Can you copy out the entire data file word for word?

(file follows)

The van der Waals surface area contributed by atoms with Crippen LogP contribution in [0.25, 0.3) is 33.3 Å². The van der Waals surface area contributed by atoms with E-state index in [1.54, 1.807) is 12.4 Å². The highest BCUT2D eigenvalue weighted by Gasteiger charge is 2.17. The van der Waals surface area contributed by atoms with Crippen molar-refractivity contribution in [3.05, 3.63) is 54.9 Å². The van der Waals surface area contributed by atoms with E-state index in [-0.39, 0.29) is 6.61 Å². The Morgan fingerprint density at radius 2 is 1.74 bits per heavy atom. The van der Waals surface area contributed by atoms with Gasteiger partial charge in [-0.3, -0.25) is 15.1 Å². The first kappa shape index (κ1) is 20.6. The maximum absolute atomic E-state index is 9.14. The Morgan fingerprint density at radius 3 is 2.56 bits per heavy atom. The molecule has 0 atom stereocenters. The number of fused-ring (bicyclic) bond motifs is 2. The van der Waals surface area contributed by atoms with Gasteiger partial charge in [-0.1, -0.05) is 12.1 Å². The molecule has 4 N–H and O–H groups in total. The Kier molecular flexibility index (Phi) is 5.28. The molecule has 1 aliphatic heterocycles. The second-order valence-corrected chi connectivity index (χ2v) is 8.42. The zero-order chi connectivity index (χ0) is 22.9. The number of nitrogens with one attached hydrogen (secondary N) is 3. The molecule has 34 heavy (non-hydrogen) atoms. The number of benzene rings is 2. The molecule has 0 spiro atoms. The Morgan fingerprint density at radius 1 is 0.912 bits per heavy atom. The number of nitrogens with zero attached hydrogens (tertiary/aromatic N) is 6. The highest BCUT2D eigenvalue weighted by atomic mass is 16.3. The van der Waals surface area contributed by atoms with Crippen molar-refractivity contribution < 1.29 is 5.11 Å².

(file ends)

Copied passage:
The van der Waals surface area contributed by atoms with Crippen LogP contribution in [0.25, 0.3) is 33.3 Å². The van der Waals surface area contributed by atoms with E-state index in [1.54, 1.807) is 12.4 Å². The highest BCUT2D eigenvalue weighted by Gasteiger charge is 2.17. The van der Waals surface area contributed by atoms with Crippen molar-refractivity contribution in [3.05, 3.63) is 54.9 Å². The van der Waals surface area contributed by atoms with E-state index in [-0.39, 0.29) is 6.61 Å². The Morgan fingerprint density at radius 2 is 1.74 bits per heavy atom. The van der Waals surface area contributed by atoms with Gasteiger partial charge in [-0.3, -0.25) is 15.1 Å². The first kappa shape index (κ1) is 20.6. The maximum absolute atomic E-state index is 9.14. The Morgan fingerprint density at radius 3 is 2.56 bits per heavy atom. The molecule has 0 atom stereocenters. The number of fused-ring (bicyclic) bond motifs is 2. The van der Waals surface area contributed by atoms with Gasteiger partial charge in [-0.1, -0.05) is 12.1 Å². The molecule has 4 N–H and O–H groups in total. The Kier molecular flexibility index (Phi) is 5.28. The molecule has 1 aliphatic heterocycles. The second-order valence-corrected chi connectivity index (χ2v) is 8.42. The zero-order chi connectivity index (χ0) is 22.9. The number of nitrogens with one attached hydrogen (secondary N) is 3. The molecule has 34 heavy (non-hydrogen) atoms. The number of benzene rings is 2. The molecule has 0 spiro atoms. The Morgan fingerprint density at radius 1 is 0.912 bits per heavy atom. The number of nitrogens with zero attached hydrogens (tertiary/aromatic N) is 6. The highest BCUT2D eigenvalue weighted by atomic mass is 16.3. The van der Waals surface area contributed by atoms with Crippen molar-refractivity contribution < 1.29 is 5.11 Å².